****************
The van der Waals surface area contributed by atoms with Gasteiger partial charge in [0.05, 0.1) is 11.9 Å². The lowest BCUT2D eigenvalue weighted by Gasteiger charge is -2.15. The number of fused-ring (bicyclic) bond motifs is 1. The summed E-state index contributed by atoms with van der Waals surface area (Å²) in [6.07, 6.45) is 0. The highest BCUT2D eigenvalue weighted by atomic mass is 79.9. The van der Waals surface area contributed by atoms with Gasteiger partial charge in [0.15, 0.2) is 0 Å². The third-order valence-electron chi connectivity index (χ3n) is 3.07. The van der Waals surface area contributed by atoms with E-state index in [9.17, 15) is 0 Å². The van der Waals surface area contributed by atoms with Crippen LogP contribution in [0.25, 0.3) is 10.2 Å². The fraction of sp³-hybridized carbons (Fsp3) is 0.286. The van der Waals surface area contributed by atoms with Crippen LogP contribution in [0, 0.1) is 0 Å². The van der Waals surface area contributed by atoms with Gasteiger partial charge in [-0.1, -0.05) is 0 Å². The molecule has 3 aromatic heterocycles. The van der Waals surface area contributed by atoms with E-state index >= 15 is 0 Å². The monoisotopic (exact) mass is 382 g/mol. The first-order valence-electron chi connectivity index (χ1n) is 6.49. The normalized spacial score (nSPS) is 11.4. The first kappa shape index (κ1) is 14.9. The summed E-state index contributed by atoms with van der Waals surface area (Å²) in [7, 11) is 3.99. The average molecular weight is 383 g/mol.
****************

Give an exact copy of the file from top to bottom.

The van der Waals surface area contributed by atoms with Gasteiger partial charge in [0.05, 0.1) is 11.9 Å². The lowest BCUT2D eigenvalue weighted by Gasteiger charge is -2.15. The number of fused-ring (bicyclic) bond motifs is 1. The summed E-state index contributed by atoms with van der Waals surface area (Å²) in [6.07, 6.45) is 0. The highest BCUT2D eigenvalue weighted by atomic mass is 79.9. The van der Waals surface area contributed by atoms with Gasteiger partial charge in [0.15, 0.2) is 0 Å². The third-order valence-electron chi connectivity index (χ3n) is 3.07. The van der Waals surface area contributed by atoms with E-state index in [9.17, 15) is 0 Å². The van der Waals surface area contributed by atoms with Crippen LogP contribution in [0.25, 0.3) is 10.2 Å². The fraction of sp³-hybridized carbons (Fsp3) is 0.286. The van der Waals surface area contributed by atoms with Crippen LogP contribution in [0, 0.1) is 0 Å². The van der Waals surface area contributed by atoms with Gasteiger partial charge in [-0.1, -0.05) is 0 Å². The molecule has 3 aromatic heterocycles. The van der Waals surface area contributed by atoms with E-state index >= 15 is 0 Å². The monoisotopic (exact) mass is 382 g/mol. The first-order valence-electron chi connectivity index (χ1n) is 6.49. The normalized spacial score (nSPS) is 11.4. The first kappa shape index (κ1) is 14.9. The summed E-state index contributed by atoms with van der Waals surface area (Å²) in [7, 11) is 3.99. The average molecular weight is 383 g/mol.